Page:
Joe Morgan, investigator for the Taxicab Authority, tried to do the right thing when he overheard and taped a disturbing phone conversation between senior investigators. His actions have landed him in court, being prosecuted by the Attorney General, Catherine Cortez Masto, for interception of wire communication and surreptitious intrusion of privacy by a listening device, charges his lawyer, Robert Draskovitch, is vigorously defending him on, with motions indicating that the circumstances of the alleged crime do not fit within the statutes of a case of wire-tapping or wire fraud.
Jessie Walsh, the District Court Judge, has yet to make a ruling on this case, even though, Joe, his lawyer, and the prosecutor have shown up on two different dates. In this case the only ruling serving justice would be to throw this case out of court. Properly regulating the taxicab industry in and for the benefit of the Citizens of Clark County is clearly being called into question by Joe Morgan, the whistle-blower at the Taxicab Authority.
The corporate entities that make up the cab companies have taken advantage of the fact that the Taxicab Authority (the agency that regulates cabs in Clark County) is self-funded. The Taxicab Authority doesn’t accept taxpayer money or Federal Highway Funds because $.20 of every single cab ride (approximately 25 million rides per year) funds the agency.
In addition to medallion fees, driver fees and fines, the agency’s total budget is close to $10,000,000 per year. The cab industry likes the dysfunction that has occurred and has little incentive to correct itself, and has caused Investigator Joe Morgan to be prosecuted for it. He is ready to testify about the lack of integrity as well as the injustices of the cab industry. While attempting to shine light on the collusion of a handful of cab company owners, he has found himself to be the center of an investigation. He alleges the Taxicab Authority actively prevents and deters its sworn officers from writing tickets for driver misconduct or any other infraction.
Moreover, the investigators are being discouraged from writing any tickets or enforcing the laws their job description mandates. Tickets are written by investigators but handled by the Taxicab Authority’s own court, which is administrative. The case is heard in an office, not a courtroom. The offense is handled internally and does not get reported to the DMV, so negligent and unsafe drivers continue to drive without concern. The investigator’s job is to monitor cabdrivers by writing administrative citations for cabdriver’s offenses with fines that start at $80. The penalties often involve no defensive driving classes, and no points on driver’s licenses.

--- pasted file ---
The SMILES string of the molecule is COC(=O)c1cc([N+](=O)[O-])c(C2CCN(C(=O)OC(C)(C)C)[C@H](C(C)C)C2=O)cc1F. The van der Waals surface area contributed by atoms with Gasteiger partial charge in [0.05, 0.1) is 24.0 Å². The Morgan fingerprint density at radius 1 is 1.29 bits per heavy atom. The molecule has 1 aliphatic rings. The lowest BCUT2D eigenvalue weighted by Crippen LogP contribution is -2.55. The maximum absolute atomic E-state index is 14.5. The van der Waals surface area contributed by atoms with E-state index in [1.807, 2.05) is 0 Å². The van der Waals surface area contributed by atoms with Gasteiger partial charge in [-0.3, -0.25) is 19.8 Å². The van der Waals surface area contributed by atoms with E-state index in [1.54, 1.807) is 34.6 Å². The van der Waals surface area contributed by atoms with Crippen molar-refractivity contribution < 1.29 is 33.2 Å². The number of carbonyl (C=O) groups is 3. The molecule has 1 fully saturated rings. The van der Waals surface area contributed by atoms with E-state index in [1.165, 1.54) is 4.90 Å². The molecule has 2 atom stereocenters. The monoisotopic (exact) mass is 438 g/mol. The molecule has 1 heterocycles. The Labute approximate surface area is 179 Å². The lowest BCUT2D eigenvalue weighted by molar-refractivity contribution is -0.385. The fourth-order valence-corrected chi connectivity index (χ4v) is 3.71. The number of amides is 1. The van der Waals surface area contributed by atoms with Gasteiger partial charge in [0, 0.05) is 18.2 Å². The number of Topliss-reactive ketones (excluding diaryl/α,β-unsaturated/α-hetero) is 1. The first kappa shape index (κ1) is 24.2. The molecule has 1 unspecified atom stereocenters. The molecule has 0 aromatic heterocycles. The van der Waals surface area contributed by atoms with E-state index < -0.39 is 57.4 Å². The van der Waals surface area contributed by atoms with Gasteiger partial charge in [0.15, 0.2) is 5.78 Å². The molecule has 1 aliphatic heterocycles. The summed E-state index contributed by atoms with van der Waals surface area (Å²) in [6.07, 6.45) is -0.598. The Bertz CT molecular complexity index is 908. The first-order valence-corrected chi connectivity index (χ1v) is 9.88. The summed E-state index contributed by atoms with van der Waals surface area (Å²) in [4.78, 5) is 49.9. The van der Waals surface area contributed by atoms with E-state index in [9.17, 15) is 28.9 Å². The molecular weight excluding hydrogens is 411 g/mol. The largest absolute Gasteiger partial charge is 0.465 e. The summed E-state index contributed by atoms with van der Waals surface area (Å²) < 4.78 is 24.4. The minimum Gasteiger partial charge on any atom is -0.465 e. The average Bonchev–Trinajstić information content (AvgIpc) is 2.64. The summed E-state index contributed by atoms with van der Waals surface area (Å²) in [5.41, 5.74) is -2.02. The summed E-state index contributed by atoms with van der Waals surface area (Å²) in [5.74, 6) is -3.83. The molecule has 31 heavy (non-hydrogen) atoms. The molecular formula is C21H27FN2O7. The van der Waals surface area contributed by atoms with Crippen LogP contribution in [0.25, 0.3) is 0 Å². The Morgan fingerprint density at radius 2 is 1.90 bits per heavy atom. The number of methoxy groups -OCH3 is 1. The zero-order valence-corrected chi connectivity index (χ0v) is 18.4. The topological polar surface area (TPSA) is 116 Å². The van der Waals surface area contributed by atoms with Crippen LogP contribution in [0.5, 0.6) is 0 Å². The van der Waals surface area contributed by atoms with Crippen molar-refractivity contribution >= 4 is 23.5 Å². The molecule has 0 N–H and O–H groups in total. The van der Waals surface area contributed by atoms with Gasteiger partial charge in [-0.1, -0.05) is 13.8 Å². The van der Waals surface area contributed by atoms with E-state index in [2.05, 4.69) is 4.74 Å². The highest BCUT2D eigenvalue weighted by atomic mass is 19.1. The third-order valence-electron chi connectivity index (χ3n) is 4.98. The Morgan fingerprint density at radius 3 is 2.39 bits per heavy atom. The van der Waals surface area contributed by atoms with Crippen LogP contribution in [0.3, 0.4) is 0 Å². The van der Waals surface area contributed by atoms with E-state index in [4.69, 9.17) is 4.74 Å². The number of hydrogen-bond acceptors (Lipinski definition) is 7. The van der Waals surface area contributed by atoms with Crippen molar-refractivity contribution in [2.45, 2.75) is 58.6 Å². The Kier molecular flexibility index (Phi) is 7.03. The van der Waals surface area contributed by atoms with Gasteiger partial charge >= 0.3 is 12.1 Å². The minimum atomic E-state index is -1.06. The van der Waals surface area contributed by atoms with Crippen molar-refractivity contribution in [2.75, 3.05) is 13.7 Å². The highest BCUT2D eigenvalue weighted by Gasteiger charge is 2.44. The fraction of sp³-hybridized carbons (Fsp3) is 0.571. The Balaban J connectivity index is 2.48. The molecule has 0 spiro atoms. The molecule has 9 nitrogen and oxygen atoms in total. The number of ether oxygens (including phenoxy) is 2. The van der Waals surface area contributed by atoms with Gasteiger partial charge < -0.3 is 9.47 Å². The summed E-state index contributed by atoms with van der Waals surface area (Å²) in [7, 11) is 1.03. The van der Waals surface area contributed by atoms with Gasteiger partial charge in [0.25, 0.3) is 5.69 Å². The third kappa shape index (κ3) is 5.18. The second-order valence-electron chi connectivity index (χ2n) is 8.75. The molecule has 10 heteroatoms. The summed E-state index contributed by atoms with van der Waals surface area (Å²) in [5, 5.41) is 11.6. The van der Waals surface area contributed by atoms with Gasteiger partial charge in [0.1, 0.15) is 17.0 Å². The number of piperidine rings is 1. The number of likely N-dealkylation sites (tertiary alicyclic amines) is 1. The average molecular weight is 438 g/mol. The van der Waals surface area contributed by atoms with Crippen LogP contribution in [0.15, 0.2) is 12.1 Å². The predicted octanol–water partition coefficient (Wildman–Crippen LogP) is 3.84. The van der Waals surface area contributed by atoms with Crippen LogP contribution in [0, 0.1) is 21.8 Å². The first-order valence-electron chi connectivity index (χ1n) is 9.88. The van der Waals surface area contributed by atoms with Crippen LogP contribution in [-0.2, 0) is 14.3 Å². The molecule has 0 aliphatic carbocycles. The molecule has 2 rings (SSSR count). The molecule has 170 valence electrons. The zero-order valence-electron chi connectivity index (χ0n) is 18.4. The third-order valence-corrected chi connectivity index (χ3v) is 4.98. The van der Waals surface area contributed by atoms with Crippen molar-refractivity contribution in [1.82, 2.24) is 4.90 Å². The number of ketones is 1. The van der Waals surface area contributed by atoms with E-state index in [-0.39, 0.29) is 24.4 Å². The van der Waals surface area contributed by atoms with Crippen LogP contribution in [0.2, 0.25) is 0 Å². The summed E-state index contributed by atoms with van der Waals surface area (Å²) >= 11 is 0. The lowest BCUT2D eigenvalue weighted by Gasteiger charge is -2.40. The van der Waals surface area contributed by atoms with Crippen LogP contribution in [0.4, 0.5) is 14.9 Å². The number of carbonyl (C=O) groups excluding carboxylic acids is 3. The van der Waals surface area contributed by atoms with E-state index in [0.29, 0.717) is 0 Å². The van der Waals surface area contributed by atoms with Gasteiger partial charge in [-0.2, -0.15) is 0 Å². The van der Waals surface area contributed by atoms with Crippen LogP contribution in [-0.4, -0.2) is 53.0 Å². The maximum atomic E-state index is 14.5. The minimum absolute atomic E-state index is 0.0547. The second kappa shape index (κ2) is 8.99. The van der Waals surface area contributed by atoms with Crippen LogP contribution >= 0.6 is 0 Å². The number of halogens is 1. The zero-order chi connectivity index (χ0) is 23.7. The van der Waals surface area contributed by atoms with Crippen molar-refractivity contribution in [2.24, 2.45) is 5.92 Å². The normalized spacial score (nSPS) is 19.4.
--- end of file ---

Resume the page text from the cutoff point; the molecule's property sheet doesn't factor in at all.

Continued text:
The Taxicab Authority does not want to disclose any infractions of the law to the DMV because cab companies don’t want to lose profitable drivers as a result of their driving history and those bad drivers continue to be protected by this self-governing process. There are ways to fix this mess. The fixes are not necessarily in the best interests of the cab companies and would be difficult if not impossible to implement unless political pressure is applied.
The Taxicab Authority and the Transportation Authority (which regulates limousines, shuttle buses, moving storage facilities, AND taxicabs outside of Clark County) fall under the State Department of Business and Industry, which is not a transportation agency nor are they skilled in the regulation motor carrier laws.
There are three regulation options; none are being embraced by the cab companies at this time.
1. Transfering the Taxicab Authority to the Regional Transportation Commission of Southern Nevada (RTC): Cab companies are opposed because it allows the RTC to regulate an industry with the strong possibility that there would be increased free market within the industry.
2. Merging Taxicab Authority and Transportation Authority into one agency under the Transportation Authority and moving the combined Transportation Authority to the Department of Motor Vehicles.
3. Moving ALL sworn employees, dispatchers, and taxicab vehicle inspectors to the DMV Compliance Enforcement Division, and keeping the Taxicab Authority and Transportation Authority separate under the management of the Office of Business and Industry.
The cab companies want to remain privately held, highly profitable entities. They’re not interested in the public’s safety, their driver’s reliability or being integrated into a governing body that may change the status quo.
Joe Morgan attempted to shine the light on what appears to be a corrupted system and has found himself not in the Taxicab Authority’s “court,” but instead, in the District Court, which is impacting his life in a very real way.